Children spread the coronavirus 'six times less than adults'

Children don't spread the virus like teachers do

A Public Health England analysis found 70 children out of 1.6million who had returned to school in June tested positive for Covid-19. 

Another 128 members of staff tested positive. And only 30 outbreaks were confirmed at 23,400 reopened schools (0.01 per cent).

The analysis, published on August 23, said the majority of cases linked to outbreaks were in staff, but they were not more likely to get the coronavirus than the general population.

PHE said: .Where children did contract the infection, they were most likely to catch COVID-19 at home, usually from a parent. Half the outbreaks did not involve any students at all and transmission between students was very rare. 

'The probable source in 20 of the 30 outbreaks was staff-to-staff or staff-to-student transmission. Student-to-staff transmission was the likely source in 6 cases, and student-to-student in 2. The transmission source could not be established in two outbreaks.' 

It warned that school staff needed to be 'more vigilant for exposure outside the school setting to protect themselves, their families and the educational setting'.

Dr Shamez Ladhani, paediatric infectious diseases specialist at PHE, who headed the monitoring of England's schools, told The Times: 'We need to educate the educators.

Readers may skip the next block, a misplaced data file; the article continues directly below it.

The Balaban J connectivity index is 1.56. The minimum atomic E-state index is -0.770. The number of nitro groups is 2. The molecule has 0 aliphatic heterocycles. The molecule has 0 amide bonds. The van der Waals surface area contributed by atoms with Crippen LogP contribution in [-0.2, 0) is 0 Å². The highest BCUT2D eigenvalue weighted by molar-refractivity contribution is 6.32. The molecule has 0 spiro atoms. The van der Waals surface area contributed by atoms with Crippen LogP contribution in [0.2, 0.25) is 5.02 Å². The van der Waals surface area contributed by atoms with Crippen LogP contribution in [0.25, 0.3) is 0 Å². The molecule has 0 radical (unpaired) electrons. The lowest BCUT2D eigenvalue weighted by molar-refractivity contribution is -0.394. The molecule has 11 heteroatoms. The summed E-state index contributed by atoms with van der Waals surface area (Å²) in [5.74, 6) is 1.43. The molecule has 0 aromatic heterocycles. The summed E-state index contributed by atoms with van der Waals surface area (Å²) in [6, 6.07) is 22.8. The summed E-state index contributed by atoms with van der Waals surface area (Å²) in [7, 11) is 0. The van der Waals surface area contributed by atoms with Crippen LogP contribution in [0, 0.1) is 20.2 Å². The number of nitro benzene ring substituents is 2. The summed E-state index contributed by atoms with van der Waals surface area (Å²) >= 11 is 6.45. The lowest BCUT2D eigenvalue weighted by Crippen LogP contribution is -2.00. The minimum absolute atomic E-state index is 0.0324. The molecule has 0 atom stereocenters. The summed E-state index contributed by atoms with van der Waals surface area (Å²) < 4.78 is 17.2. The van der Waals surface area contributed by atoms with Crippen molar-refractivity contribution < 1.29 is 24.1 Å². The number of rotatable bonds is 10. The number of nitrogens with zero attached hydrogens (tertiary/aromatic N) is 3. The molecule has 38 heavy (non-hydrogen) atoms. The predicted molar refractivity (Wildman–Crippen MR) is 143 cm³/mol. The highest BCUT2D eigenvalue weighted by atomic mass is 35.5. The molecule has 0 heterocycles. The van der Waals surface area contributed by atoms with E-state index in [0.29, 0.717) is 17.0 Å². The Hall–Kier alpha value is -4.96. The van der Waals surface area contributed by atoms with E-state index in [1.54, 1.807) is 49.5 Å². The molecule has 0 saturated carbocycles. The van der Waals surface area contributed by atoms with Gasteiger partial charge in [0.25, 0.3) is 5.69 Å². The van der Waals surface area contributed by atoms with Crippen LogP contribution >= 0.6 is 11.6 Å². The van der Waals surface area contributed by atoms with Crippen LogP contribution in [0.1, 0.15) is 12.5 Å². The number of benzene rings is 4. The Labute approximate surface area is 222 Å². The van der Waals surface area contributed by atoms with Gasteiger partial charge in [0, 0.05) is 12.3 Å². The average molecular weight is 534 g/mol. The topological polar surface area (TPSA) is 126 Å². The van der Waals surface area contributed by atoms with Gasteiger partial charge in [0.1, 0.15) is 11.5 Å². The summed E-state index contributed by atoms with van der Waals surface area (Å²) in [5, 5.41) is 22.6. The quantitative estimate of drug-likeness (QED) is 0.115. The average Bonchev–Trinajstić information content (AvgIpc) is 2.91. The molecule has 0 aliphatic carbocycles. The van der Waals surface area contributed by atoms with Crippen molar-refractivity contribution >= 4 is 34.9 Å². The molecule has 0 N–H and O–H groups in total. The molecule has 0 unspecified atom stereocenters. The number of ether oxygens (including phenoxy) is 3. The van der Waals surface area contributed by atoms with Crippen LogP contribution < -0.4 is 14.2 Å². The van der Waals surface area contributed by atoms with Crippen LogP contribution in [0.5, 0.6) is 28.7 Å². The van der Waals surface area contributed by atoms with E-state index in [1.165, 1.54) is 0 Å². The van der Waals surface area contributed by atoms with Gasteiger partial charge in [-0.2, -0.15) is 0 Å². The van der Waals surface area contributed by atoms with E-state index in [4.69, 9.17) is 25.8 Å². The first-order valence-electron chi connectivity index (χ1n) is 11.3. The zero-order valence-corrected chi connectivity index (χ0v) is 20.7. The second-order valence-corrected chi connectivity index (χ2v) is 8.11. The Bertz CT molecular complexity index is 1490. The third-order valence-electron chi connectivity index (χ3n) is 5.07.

'There's a clear need for a duty of care outside the school setting so staff need to protect themselves, and in turn other staff and pupils.'

He added: 'Staff are very good at social distancing and infection control in the classroom, but upon leaving the school environment these measures are more likely to be broken, potentially putting themselves and their colleagues at risk.'  

Schools are 'minor players' in the overall transmission of coronavirus

Professor Russell Viner, president of the Royal College of Paediatrics and Child Health, said schools are 'minor players' in the transmission of coronavirus, and 'we owe it to our children' to re-open schools.

He said parents should be 'reassured' by growing evidence from countries including Germany, Singapore and the Netherlands, which shows 'little significant transmission in schools'.

Professor Viner, who also sits on the Government's Scientific Advisory Group, said returning to school was likely to 'add little' to the reproduction rate of infection, but that reopening schools is one of the 'least risky things we can do'.  

He told BBC Radio 4's Today programme on August 10: 'There's always dangers with evidence but I think the evidence from around the world is starting to become convincing that for younger children, particularly primary school children, that they appear to be less likely to catch this virus, and they don't play a big role in transmitting it.'  

Professor Viner highlighted the 'higher rates of some concerning conditions', observed in children's absence from school, including obesity.

Schoolchildren 'do not spread the virus as much as staff do'

Research in Australia – one of the only countries to keep its schools open during the pandemic – found that children do not transit the coronavirus to other people as much as staff do, suggesting adults are more capable of spreading the disease.

The team led by Professor Kristine Macartney identified all staff and children who attended a school or nursery in the Australian state of New South Wales while they had Covid-19.